Yes, absolutely.  When we grew up we had fig trees in California.  I feel very connected through my fig trees.  I was so happy when I found out I could grow fig trees here.  The perfume of them reminds me of my family and growing up.

Rose has been at her home in Chesterbrook Woods for 20 years.  She says it’s a good amount of time to work on the soil and plant fruit trees.  She says there are always some catastrophes, to be expected with gardening.

Q: Rose, I have heard neighbors refer to you as an Earth Mother.  

I came of age in the 1960’s, Berkeley, we thought we were earth mothers.  I lived in Hawaii for 10 years, and gardened all year long.  I love food and cooking.  Wonderful to go out in the garden and come back with something fresh to eat, asparagus, pumpkins, tomatoes.  A wonderful way to connect with the earth.  I try to be responsible, I don’t use pesticides or chemicals.

Q: What can we do to be responsible to the earth?  Conservation.  I am always suspicious when I have to buy something to be green like the compost bin.  I just dug a hole and bury kitchen scraps.  You don’t have to buy stuff to be green-minded.  Be more careful, turn out the light, unplug your computers when you’re not using them because they drain electricity.  I have solar panels so I can be on the solar tour…it’s about being able to talk to people about conservation."

Rose does not have a car.  She does a lot of walking which is a double bonus, also good for her exercise.  On her way home, she brings a rolling suitcase to Trader Joe’s and takes the metro.  

“I have a clothesline.  It makes you more in tune with nature’s rhythms.  Living in concert with nature.
“Use the least amount you can, consistent with your quality of life.  Be mindful and adopt a feeling of gratitude for this beautiful, wondrous planet that we are privileged to live on.”

Q: Do you have chickens?

“I would love to have chickens!  They give you eggs, they give you manure and they eat your bugs.  Wouldn’t it be great if we had a neighborhood cow and the children could milk the cow!”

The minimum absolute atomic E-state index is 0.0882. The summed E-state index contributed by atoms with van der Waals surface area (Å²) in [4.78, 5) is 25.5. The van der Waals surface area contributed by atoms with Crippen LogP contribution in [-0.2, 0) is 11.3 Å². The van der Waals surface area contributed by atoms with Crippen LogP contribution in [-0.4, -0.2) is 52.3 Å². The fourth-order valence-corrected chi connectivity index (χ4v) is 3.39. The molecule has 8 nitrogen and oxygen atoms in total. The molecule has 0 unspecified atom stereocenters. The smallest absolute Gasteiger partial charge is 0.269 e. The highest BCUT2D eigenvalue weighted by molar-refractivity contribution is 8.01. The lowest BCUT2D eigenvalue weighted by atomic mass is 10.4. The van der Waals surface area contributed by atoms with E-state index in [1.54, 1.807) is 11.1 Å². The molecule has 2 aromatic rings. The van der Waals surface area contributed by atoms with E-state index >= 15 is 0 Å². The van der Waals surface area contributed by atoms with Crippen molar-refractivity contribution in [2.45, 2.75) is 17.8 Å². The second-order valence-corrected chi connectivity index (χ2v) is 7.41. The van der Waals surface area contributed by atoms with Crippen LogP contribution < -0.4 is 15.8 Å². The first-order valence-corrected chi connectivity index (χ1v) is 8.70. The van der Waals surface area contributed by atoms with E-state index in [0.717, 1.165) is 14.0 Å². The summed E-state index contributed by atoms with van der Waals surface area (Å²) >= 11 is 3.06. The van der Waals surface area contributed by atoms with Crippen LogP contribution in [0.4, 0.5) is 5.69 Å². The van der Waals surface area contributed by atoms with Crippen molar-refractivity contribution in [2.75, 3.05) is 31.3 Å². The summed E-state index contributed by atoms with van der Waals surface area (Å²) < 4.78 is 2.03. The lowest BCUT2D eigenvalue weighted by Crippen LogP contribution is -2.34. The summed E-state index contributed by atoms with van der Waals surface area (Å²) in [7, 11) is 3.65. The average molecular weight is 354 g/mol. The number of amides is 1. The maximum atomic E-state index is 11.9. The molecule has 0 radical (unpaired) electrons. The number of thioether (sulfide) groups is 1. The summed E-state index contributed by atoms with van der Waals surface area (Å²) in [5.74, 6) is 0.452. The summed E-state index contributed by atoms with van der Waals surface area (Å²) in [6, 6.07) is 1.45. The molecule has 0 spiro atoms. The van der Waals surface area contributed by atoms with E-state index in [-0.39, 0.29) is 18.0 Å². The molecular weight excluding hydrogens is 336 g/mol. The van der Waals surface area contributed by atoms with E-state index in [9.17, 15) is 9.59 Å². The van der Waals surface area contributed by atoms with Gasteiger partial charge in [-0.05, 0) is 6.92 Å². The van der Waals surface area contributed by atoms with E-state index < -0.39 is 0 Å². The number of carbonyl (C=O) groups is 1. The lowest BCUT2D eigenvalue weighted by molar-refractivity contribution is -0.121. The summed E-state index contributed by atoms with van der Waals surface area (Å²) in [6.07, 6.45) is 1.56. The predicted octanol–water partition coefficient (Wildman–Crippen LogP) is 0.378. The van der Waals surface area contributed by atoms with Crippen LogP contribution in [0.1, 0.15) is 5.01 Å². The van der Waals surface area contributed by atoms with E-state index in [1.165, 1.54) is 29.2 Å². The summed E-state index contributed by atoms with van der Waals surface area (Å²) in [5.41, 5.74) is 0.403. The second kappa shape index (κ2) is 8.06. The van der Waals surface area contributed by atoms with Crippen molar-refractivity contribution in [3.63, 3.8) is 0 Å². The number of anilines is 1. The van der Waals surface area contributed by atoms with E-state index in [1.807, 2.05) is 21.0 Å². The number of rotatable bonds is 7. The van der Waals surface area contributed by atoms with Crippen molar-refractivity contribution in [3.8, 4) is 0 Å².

It was wonderful visiting Rose’s garden and speaking with her about edible landscaping and being mindful of our planet.  Rose is a real inspiration to everyone.

*Edible Landscaping is located in in Afton, Virginia, in the Blue Ridge Mountains.  They are a year around farm of all sorts of edible varieties, and they ship to you.  Check out their very interesting website, containing many good informational videos about what they grow and ship.  WWW.EDIBLELANDSCAPING.COM.

Lizzy Conroy is an active and experienced Realtor® with HBC Group of Keller Williams McLean/Great Falls. She co-leads the team with Karen Briscoe. Their team of agents serve communities throughout the DC Metro Area including Northern Virginia, suburban Maryland and Washington, DC, and consider it an honor to improve and impact lives through real estate. Contact Lizzy today to discuss how she can assist with your real estate needs:, 202.441.3630,

Lizzy Conroy is partner at Huckaby Briscoe Conroy Group. Lizzy graduated from Georgetown University with a B.A. in Economics and has served in a number of professional capacities in the Washington, DC area a first with the international trade group of Hogan Lovells, then as a marketing manager with MicroStrategy of McLean, VA. She also held business development positions with Kalmia Construction, a Maryland-based commercial construction company, and Newmark LLC, a New York City-based commercial real estate firm.

Lizzy is the 2017 American Mothers, Inc. Virginia Mother of the Year and currently serves on the AMI National Board of Directors. Lizzy is the 2005 Leukemia & Lymphoma Society National Woman of the Year and is a past member of the LLS Board of Trustees. She is a sustaining member of the Junior League of Northern Virginia and is a devoted member of her church, Trinity United Methodist. She is a member of River Bend Golf & Country Club, Great Falls, VA. She and her husband, Steve, live in McLean, Virginia with their two children.

Licensed in the Commonwealth of Virginia, the District of Columbia, and Maryland